W.Va. Gubernatorial Campaign Attack Ads Vilify Transgender Children

As the primary race for governor enters the home stretch, some candidate’s negative attack ads running endlessly on broadcast and social media target a minority group — transgender children.

Voting booths with transgender flag and ballot box. A 3D rendering. The transgender flag is blue, pink and white.

As the primary race for governor enters the home stretch, some candidate’s negative attack ads running endlessly on broadcast and social media target a minority group — transgender children. 

But what is the fallout from these ads for this vulnerable group? And West Virginia children and families, in general?  

The ads bombard us non-stop. The most vitriol is coming from political action committees in support of two of the Republican candidates for governor; Attorney General Patrick Morrisey and businessman Chris Miller. 

The messages center on who is more pro-former President Donald Trump, and who is more anti-transgender. The campaign mantra focuses on not letting biological boys on girls sport teams, in girls school bathrooms or girls locker rooms.   

West Virginia Public Broadcasting reached out to Morrisey and Miller to get their personal thoughts on transgender people and their campaign ads. Miller’s campaign office declined comment, Morrisey’s campaign headquarters did not answer repeated requests for comment. 

This Chris Miller campaign ad attacking opponent Patrick Morrisey is one example of the recent anti-transgender ads circulating broadcast television and online.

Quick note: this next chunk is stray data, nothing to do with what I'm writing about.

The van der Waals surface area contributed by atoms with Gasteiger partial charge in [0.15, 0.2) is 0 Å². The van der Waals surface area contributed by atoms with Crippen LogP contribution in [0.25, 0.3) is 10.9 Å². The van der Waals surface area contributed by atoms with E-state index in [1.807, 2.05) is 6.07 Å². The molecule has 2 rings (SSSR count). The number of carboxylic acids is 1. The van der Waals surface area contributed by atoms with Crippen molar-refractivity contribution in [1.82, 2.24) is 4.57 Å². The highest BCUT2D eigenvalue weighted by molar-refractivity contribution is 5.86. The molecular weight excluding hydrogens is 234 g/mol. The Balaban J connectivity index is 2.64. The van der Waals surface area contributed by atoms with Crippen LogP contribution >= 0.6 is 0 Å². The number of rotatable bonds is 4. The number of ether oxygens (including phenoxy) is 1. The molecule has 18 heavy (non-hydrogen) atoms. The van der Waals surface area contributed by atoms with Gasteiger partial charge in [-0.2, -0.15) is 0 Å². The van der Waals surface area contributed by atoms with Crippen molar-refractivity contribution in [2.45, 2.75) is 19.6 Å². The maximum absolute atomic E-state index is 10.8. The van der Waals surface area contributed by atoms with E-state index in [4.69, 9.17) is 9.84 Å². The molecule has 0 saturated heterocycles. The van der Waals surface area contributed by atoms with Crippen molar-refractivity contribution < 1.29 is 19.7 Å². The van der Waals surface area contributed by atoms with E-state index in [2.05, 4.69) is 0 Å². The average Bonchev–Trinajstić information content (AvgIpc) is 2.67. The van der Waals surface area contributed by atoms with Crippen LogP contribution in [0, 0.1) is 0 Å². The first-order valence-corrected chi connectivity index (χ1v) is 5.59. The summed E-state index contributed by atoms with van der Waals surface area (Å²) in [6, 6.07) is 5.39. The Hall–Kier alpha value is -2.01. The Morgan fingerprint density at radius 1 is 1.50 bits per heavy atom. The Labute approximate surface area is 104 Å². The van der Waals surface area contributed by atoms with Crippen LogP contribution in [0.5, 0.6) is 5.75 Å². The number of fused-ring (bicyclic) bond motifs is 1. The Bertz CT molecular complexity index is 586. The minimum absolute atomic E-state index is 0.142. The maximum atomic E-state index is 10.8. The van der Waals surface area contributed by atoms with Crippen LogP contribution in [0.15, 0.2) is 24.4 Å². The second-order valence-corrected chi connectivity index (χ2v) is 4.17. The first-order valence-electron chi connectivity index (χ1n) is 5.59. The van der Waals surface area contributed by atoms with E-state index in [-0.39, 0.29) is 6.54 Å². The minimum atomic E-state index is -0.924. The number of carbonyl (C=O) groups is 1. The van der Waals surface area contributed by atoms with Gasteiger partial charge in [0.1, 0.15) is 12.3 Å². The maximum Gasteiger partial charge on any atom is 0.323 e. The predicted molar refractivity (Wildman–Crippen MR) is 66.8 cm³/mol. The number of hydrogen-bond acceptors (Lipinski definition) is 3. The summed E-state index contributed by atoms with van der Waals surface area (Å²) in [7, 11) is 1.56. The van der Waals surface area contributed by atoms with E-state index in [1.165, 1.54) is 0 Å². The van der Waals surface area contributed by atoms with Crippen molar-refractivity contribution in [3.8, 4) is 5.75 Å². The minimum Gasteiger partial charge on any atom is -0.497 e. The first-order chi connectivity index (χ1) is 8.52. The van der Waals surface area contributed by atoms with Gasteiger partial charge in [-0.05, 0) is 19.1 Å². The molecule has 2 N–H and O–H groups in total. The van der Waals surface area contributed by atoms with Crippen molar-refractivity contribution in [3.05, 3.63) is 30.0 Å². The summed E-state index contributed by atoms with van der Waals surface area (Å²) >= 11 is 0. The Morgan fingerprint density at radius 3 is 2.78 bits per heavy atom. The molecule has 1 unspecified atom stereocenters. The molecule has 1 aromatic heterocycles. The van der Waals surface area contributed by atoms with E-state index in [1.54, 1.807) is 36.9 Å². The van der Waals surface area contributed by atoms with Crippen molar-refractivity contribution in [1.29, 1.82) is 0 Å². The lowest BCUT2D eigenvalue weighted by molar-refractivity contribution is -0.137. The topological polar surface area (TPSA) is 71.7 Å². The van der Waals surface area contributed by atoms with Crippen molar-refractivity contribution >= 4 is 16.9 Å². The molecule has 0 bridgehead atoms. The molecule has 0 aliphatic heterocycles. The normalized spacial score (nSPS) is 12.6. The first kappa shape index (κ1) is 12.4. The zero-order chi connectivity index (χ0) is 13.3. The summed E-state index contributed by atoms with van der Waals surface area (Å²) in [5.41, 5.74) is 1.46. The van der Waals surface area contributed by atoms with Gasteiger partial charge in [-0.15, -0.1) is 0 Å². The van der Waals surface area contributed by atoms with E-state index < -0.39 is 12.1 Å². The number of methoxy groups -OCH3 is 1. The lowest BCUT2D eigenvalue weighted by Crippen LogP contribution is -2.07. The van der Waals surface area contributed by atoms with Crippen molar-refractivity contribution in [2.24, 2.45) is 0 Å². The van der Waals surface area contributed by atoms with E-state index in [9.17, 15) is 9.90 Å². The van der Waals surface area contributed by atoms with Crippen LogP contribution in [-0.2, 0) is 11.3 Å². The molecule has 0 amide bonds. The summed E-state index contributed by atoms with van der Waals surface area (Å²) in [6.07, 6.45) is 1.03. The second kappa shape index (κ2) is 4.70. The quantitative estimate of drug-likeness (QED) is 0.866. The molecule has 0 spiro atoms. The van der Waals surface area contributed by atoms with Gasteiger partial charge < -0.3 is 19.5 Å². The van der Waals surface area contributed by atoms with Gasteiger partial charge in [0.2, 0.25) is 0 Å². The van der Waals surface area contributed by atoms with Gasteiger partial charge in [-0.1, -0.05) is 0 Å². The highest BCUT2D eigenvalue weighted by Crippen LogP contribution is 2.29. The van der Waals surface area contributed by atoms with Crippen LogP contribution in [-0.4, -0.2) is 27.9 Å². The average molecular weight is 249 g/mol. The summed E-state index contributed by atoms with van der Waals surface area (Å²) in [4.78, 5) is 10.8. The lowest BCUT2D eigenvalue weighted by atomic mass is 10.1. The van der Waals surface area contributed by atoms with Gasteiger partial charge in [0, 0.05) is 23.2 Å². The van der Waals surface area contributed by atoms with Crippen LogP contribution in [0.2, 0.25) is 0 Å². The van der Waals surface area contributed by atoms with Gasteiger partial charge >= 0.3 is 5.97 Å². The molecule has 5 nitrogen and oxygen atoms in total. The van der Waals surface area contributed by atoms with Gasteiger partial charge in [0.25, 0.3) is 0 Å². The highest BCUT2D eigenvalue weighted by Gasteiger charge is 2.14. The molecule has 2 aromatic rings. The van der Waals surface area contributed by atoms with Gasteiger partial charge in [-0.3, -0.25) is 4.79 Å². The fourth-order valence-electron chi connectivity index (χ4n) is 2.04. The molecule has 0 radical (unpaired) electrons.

Studying sex education and gender identity for more than 40 years, award winning author and filmmaker Mark Schoen said modern science shows gender identity is not a choice, but a biological cause and effect.

“It’s like, you don’t choose your race, you don’t choose your ethnicity, you don’t choose your gender identity,” Schoen said. “And to be persecuted for some biological factor. It’s like racism.”

Billy Wolfe with the West Virginia American Civil Liberties Union (ACLU) is a co-founder and organizer of the Appalachian Queer Youth Summit, a summer camp for West Virginia teens who are either LGBTQ+ or come from LGBTQ+ families. Wolfe said the majority of campers fall under the trans and non-binary umbrella, and the summit offers them a refuge.

“Some of them are 18, 19 years old, and it’s the first time they have felt safe,” Wolfe said. “While it’s wonderful to be part of something that makes young people feel safe and empowered. The truth is, our camp shouldn’t have to exist. These kids should be experiencing the same base level of safety and respect that any other young person experiences.”

Wheeling city council member Rosemary Ketchum is running for Wheeling mayor. Ketchum is a transgender person who said a campaign ad attack that claims “He’s for they/them, not for us,” diminishes any safety and respect for transgender people in the name of base politics.  

“I think it is exploitative to children,” Ketchum said. “Ultimately, those ads are not for West Virginians, those ads are for funders. It is a very popular and successful fundraising strategy to attack marginalized communities. And they’re looking to pull money from California and Florida and other states to fund their elections here in West Virginia. They’re talking about our kids, our children, and they’re putting them on television and parading them around to look like clowns.”